While yesterday’s provincial budget demonstrated that the collective voice of labour, community and citizens does make a difference, the province is not out of the woods yet. “Our vision for the Newfoundland and Labrador (NL) economy is based on a real jobs strategy, including green jobs, investment in our communities, and in local and small, medium business – not just attraction of big foreign-owned corporations,” said Newfoundland & Labrador Federation of Labour (NLFL) President, Mary Shortall. you can read the full release here.
The Newfoundland & Labrador Federation of Labour (NLFL) Stands in Solidarity with Journalist Justin Brake.
The union movement has always been on the frontline of supporting and advancing basic rights, such as the right to organize and form a union, and the right to strike. Equally, we fully support other fundamental human rights, including the right to peaceful protest and the right of freedom of the press. You can read the NLFL’s statement in support of Journalist Justin Brake at http://bit.ly/2n7hn6o
With the budget just weeks away, the current economic “Way Forward” of the Liberal Government in Newfoundland and Labrador (NL) is impairing our economy for the sake of short-term gains, which are benefitting few people. The provincial government needs to adopt a vision of a sustainable economy that works for working people and residents of this province. It needs to abandon the austerity agenda, and take concrete steps toward that sustainable economy. It can do so in Budget 2017. You can read President Mary Shortall’s letter to the editor here.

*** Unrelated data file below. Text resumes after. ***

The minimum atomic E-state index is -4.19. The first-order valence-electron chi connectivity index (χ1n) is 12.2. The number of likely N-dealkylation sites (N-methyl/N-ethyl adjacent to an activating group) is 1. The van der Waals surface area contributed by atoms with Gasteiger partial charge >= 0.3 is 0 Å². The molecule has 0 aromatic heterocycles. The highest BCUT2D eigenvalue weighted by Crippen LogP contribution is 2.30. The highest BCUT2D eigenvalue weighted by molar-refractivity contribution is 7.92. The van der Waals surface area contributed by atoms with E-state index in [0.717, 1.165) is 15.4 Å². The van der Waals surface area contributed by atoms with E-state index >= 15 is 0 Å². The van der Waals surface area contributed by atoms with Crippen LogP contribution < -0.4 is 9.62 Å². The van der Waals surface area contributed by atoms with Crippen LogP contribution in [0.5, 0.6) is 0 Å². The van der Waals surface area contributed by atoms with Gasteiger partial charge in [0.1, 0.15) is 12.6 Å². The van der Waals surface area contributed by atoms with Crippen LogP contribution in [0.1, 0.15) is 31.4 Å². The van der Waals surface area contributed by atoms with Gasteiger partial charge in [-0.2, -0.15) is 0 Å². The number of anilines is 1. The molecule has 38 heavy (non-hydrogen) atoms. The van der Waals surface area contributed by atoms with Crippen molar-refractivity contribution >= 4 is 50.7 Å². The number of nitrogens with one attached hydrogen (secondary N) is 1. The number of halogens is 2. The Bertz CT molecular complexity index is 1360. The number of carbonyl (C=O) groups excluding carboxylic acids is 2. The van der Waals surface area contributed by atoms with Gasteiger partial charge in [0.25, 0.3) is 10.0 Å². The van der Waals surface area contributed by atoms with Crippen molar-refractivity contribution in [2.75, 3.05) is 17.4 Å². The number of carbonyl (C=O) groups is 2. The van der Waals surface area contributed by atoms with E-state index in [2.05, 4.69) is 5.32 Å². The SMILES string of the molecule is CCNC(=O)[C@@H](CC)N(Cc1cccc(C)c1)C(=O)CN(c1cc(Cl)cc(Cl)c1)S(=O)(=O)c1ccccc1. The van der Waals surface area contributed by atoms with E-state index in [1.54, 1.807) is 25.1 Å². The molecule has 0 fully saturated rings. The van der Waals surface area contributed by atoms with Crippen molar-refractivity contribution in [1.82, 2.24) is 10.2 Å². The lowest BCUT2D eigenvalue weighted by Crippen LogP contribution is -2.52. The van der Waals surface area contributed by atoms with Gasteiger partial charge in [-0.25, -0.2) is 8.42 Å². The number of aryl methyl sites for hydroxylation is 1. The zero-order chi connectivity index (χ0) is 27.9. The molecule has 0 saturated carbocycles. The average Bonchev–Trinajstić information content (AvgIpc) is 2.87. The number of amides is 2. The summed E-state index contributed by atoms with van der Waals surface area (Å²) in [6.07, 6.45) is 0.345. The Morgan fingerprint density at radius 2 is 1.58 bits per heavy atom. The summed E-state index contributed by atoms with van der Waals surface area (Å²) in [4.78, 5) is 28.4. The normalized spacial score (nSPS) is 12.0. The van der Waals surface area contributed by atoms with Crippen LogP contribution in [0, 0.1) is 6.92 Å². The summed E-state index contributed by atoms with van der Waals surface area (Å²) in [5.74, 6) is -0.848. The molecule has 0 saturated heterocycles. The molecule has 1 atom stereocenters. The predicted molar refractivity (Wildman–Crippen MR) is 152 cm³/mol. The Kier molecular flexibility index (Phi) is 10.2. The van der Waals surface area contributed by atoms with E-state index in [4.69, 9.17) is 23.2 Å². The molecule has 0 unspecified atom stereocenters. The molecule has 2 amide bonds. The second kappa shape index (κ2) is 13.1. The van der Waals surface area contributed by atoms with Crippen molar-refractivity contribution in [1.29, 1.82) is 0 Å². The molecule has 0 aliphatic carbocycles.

NLFL President Part of Canadian Delegation at 61st session of the Commission on the Status of Women (UNCSW61)
Women’s economic empowerment is key to the realisation of women’s rights, and to achieving a truly gender equal world. It is about far more than women’s ability to participate equally in existing markets or their contribution to economic growth. Economic empowerment for women starts with guaranteed access to, and equitable participation in, quality education from early childhood onward. Economically empowered women have access to decent work, control over economic resources and over their own time, participate meaningfully in economic decision-making at all levels, and can access quality public services. Economically empowering women means building their autonomy to exercise real power and control over their own lives, so women can organise themselves for change in the world of work. You can read President Shortall’s article on this important event at http://unioncsw.world-psi.